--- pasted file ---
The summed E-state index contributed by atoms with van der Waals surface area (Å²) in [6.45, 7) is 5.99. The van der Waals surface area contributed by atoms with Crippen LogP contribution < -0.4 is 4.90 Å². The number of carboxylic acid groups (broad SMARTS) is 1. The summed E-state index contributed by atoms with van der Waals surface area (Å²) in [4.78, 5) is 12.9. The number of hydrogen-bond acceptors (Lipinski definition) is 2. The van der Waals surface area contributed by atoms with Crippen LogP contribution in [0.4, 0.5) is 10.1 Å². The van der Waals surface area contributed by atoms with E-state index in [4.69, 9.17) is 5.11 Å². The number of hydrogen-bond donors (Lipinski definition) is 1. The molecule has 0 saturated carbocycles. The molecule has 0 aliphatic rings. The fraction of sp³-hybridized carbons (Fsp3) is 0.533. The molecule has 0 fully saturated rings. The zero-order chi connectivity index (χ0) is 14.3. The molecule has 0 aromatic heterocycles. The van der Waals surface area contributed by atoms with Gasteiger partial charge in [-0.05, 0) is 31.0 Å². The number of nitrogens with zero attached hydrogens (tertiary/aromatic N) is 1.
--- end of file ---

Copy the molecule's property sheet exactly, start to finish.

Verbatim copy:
The summed E-state index contributed by atoms with van der Waals surface area (Å²) in [6.45, 7) is 5.99. The van der Waals surface area contributed by atoms with Crippen LogP contribution < -0.4 is 4.90 Å². The number of carboxylic acid groups (broad SMARTS) is 1. The summed E-state index contributed by atoms with van der Waals surface area (Å²) in [4.78, 5) is 12.9. The number of hydrogen-bond acceptors (Lipinski definition) is 2. The van der Waals surface area contributed by atoms with Crippen LogP contribution in [0.4, 0.5) is 10.1 Å². The van der Waals surface area contributed by atoms with E-state index in [4.69, 9.17) is 5.11 Å². The number of hydrogen-bond donors (Lipinski definition) is 1. The molecule has 0 saturated carbocycles. The molecule has 0 aliphatic rings. The fraction of sp³-hybridized carbons (Fsp3) is 0.533. The molecule has 0 fully saturated rings. The zero-order chi connectivity index (χ0) is 14.3. The molecule has 0 aromatic heterocycles. The van der Waals surface area contributed by atoms with Gasteiger partial charge in [-0.05, 0) is 31.0 Å². The number of nitrogens with zero attached hydrogens (tertiary/aromatic N) is 1.